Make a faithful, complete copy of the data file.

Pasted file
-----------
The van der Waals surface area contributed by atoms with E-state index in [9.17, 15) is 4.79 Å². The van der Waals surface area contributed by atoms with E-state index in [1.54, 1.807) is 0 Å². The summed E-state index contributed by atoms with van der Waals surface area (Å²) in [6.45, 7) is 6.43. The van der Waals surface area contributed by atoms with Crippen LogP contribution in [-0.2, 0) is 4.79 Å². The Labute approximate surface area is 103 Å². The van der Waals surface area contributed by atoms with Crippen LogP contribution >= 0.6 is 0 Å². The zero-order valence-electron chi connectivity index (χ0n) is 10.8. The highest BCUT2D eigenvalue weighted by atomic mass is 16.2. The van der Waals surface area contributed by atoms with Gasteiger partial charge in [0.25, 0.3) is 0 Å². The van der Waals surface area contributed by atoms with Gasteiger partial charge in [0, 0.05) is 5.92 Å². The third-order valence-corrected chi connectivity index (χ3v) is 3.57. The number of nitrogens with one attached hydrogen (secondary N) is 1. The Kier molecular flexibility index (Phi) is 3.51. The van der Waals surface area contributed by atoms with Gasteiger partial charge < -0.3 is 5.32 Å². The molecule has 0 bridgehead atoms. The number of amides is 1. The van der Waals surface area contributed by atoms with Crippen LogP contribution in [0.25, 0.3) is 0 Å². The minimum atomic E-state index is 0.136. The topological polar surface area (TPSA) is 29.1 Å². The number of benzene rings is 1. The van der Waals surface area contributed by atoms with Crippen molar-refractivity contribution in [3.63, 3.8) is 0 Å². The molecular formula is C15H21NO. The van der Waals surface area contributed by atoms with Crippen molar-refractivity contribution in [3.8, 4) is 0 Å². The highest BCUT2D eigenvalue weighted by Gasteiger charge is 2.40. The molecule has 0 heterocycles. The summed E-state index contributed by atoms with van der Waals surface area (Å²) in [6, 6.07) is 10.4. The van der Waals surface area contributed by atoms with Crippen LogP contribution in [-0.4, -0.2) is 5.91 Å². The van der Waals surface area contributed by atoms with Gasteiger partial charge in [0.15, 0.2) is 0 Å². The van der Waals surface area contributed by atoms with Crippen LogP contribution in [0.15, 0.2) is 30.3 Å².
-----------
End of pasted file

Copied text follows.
The van der Waals surface area contributed by atoms with E-state index in [9.17, 15) is 4.79 Å². The van der Waals surface area contributed by atoms with E-state index in [1.54, 1.807) is 0 Å². The summed E-state index contributed by atoms with van der Waals surface area (Å²) in [6.45, 7) is 6.43. The van der Waals surface area contributed by atoms with Crippen LogP contribution in [-0.2, 0) is 4.79 Å². The Labute approximate surface area is 103 Å². The van der Waals surface area contributed by atoms with Crippen LogP contribution >= 0.6 is 0 Å². The zero-order valence-electron chi connectivity index (χ0n) is 10.8. The highest BCUT2D eigenvalue weighted by atomic mass is 16.2. The van der Waals surface area contributed by atoms with Gasteiger partial charge in [0.25, 0.3) is 0 Å². The van der Waals surface area contributed by atoms with Gasteiger partial charge in [0, 0.05) is 5.92 Å². The third-order valence-corrected chi connectivity index (χ3v) is 3.57. The number of nitrogens with one attached hydrogen (secondary N) is 1. The Kier molecular flexibility index (Phi) is 3.51. The van der Waals surface area contributed by atoms with Gasteiger partial charge < -0.3 is 5.32 Å². The molecule has 0 bridgehead atoms. The number of amides is 1. The van der Waals surface area contributed by atoms with Crippen LogP contribution in [0.25, 0.3) is 0 Å². The minimum atomic E-state index is 0.136. The topological polar surface area (TPSA) is 29.1 Å². The number of benzene rings is 1. The van der Waals surface area contributed by atoms with Crippen molar-refractivity contribution in [3.63, 3.8) is 0 Å². The molecular formula is C15H21NO. The van der Waals surface area contributed by atoms with Crippen molar-refractivity contribution in [3.8, 4) is 0 Å². The highest BCUT2D eigenvalue weighted by Gasteiger charge is 2.40. The molecule has 0 heterocycles. The summed E-state index contributed by atoms with van der Waals surface area (Å²) in [6, 6.07) is 10.4. The van der Waals surface area contributed by atoms with Crippen LogP contribution in [-0.4, -0.2) is 5.91 Å². The van der Waals surface area contributed by atoms with Gasteiger partial charge in [0.15, 0.2) is 0 Å². The van der Waals surface area contributed by atoms with Crippen LogP contribution in [0.15, 0.2) is 30.3 Å².